DIY Ser­vic­ing: Alfa Romeo 147 GTA 3.2 V6

Alfa Tec­nico shows Rob Hawkins how to ser­vice the top-of-therange Alfa 147 GTA with din­ner plates for front brake discs and an enor­mous 3.2 V6 pow­er­ing the front wheels.

Car Mechanics (UK) - - Contents -

Ital­ian car man­u­fac­tur­ers have pro­duced some highly com­pet­i­tive hot hatch­backs ever since the Fiat Strada Abarth ap­peared in 1981 with a 123bhp 2.0-litre twin-cam en­gine and a top speed of 120mph. Nowa­days, such per­for­mance fig­ures are the norm for many en­try-level models, but Alfa Romeo proved it was keep­ing up with the com­pe­ti­tion with the 147 GTA man­u­fac­tured from 2003-2005. Its well-known 3.2-litre 24-valve quad­cam V6 was squeezed un­der the bon­net, pro­duc­ing a stag­ger­ing 246bhp and pro­pel­ling the 147 to 60mph in 6.1 sec­onds.

So much power de­manded an equal­ly­matched set of brakes. Alfa turned to Brembo and fit­ted 305mm vented discs with four-pot calipers on the front. An up­grade was avail­able to in­crease the di­am­e­ter to 330mm and fit larger four­pot calipers (as on the one here).

The four-cylin­der petrol and diesel 147s are a cheap car to buy, but the GTA is in a dif­fer­ent league. The car seen here be­longs to Alfa Tec­nico of Not­ting­hamshire (it owned and worked on CM’S Alfa 156 project in 2011), who value it at al­most £6000 with around 100,000 miles on the clock. Low-mileage ex­am­ples can sell for twice that amount or more.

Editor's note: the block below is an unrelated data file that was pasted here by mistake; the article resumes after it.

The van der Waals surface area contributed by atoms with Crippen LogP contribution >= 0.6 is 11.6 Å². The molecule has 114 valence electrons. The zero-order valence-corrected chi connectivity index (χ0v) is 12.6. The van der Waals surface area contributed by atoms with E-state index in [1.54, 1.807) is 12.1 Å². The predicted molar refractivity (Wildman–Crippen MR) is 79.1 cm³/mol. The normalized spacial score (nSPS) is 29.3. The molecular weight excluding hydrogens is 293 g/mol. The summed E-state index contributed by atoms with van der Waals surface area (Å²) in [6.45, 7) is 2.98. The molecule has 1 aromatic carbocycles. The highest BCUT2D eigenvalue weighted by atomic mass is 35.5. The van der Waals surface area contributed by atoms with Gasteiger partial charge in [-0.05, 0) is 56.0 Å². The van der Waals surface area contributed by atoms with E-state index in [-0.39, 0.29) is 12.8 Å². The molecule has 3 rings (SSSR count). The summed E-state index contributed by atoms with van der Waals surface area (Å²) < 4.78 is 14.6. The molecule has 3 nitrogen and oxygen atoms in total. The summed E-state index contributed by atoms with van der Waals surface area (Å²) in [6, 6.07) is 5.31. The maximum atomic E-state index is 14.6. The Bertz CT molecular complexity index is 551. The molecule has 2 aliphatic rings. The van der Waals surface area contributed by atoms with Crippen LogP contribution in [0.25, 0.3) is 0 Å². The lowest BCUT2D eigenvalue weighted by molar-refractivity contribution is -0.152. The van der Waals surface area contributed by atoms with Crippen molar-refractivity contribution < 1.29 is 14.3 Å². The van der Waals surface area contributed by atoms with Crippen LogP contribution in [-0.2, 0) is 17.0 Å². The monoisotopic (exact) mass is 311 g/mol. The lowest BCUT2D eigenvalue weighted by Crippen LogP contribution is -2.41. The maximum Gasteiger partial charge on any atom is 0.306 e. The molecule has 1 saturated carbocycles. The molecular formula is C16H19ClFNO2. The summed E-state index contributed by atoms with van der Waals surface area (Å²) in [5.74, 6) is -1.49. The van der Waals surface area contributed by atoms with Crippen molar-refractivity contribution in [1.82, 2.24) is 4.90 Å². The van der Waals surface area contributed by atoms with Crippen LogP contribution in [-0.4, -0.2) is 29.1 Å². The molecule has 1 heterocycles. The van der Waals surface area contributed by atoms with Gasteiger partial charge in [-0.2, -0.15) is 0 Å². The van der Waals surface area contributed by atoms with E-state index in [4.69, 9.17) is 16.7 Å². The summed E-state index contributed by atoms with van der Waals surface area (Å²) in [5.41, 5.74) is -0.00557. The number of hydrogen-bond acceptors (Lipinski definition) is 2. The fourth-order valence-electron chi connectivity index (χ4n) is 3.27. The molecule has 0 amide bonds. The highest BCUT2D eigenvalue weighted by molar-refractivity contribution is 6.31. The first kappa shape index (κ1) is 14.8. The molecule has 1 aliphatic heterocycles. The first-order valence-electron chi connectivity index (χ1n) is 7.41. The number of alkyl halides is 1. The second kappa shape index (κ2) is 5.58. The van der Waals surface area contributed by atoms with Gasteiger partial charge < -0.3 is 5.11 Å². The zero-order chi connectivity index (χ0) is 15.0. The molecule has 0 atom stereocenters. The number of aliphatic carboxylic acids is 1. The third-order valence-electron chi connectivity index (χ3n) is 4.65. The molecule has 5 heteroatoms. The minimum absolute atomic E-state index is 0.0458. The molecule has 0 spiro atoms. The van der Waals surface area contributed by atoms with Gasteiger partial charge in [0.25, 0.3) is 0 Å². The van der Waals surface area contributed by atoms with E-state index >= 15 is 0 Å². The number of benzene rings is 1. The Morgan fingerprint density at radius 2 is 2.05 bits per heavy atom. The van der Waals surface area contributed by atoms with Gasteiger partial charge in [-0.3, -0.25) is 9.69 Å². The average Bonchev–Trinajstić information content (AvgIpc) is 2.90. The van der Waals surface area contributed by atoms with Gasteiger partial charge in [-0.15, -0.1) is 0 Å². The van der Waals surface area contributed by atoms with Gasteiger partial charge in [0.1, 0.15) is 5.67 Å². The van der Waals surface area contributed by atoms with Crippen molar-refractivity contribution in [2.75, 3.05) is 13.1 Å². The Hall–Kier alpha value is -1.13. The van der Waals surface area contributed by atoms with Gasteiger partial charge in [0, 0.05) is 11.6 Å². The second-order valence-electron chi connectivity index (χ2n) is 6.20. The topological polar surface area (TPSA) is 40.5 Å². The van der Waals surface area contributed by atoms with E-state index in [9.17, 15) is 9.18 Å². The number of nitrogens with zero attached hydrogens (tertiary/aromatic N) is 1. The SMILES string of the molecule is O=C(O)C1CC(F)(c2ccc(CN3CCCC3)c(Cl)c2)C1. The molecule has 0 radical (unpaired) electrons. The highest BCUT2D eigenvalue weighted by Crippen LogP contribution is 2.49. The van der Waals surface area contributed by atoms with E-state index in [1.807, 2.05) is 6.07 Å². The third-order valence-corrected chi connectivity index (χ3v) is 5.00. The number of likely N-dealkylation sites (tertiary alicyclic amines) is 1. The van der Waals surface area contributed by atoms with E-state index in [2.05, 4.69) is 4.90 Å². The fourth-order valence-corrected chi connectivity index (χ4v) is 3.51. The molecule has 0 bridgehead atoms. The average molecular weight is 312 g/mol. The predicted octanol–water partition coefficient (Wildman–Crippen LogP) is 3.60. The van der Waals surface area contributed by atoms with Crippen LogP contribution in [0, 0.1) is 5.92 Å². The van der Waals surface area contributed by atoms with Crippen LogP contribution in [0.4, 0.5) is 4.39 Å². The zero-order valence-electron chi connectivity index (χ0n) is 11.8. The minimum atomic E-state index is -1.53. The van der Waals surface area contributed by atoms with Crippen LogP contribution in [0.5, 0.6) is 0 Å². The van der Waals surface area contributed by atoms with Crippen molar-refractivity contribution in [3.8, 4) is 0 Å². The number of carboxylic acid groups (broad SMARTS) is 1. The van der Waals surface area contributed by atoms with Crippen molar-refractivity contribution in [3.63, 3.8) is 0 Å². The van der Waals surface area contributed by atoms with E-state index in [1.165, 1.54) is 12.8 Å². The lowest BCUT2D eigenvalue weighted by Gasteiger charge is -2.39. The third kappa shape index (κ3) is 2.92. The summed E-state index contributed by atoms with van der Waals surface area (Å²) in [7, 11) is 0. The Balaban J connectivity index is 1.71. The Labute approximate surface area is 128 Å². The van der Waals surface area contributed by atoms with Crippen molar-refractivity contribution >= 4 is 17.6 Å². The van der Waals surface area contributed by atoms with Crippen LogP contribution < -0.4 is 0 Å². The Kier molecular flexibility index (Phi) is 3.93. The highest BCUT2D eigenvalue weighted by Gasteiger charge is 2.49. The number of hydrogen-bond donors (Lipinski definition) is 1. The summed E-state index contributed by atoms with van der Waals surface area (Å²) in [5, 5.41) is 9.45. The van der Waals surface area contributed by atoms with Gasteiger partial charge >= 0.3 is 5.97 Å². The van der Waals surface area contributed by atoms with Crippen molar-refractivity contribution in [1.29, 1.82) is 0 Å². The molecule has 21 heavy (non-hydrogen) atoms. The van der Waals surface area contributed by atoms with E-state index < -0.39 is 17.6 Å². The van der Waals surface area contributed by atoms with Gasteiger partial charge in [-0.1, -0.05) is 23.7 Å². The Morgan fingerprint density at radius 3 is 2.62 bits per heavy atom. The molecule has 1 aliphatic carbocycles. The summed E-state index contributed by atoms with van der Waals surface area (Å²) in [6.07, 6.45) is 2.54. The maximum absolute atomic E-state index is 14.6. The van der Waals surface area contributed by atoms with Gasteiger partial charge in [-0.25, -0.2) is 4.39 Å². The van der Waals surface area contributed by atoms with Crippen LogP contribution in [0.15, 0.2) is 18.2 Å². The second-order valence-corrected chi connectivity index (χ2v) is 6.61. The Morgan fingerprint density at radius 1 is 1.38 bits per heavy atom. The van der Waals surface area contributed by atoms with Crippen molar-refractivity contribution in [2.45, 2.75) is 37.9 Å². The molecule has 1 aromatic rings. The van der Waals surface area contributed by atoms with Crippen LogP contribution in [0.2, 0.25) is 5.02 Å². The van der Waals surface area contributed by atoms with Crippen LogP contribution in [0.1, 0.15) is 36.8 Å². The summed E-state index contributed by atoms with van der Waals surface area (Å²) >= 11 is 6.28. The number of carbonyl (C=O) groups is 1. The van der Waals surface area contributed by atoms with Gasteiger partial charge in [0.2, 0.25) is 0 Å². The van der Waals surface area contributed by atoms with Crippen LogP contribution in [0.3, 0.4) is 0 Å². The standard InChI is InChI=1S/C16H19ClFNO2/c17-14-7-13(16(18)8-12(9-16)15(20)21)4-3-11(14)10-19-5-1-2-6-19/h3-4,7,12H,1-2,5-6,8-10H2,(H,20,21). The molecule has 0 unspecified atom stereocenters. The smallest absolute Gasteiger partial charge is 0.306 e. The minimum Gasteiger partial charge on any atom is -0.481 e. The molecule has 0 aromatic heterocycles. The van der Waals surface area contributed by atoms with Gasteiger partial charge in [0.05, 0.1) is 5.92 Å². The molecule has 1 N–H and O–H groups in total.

Un­for­tu­nately, these cars need look­ing af­ter, so Alfa Tec­nico’s rec­om­mended ser­vice sched­ule is more fre­quent than a main dealer. The tim­ing belt, for ex­am­ple, should be re­newed ev­ery 72,000 miles of­fi­cially, but with many GTAS be­com­ing col­lectible and used less fre­quently, Alfa Tec­nico rec­om­mend do­ing it ev­ery 50,000 miles or ev­ery five years. Sim­i­larly, it in­sists on strip­ping and clean­ing the brakes at ev­ery ser­vice in­ter­val to en­sure they don’t seize from in­fre­quent use.

Alfa Romeo’s rep­u­ta­tion for poor build qual­ity is re­flected in the 147. Some of the prob­lems we found on our project 156 are present on the 147, such as rot­ting rear floors and seized hand­brakes. Some spares are ob­so­lete, so new-old stock is as rare as hen’s teeth.

Here, we fol­low Alfa Tec­nico’s ser­vic­ing plan, out­lin­ing many of the typ­i­cal 147 prob­lems that can arise and how to rec­tify them.

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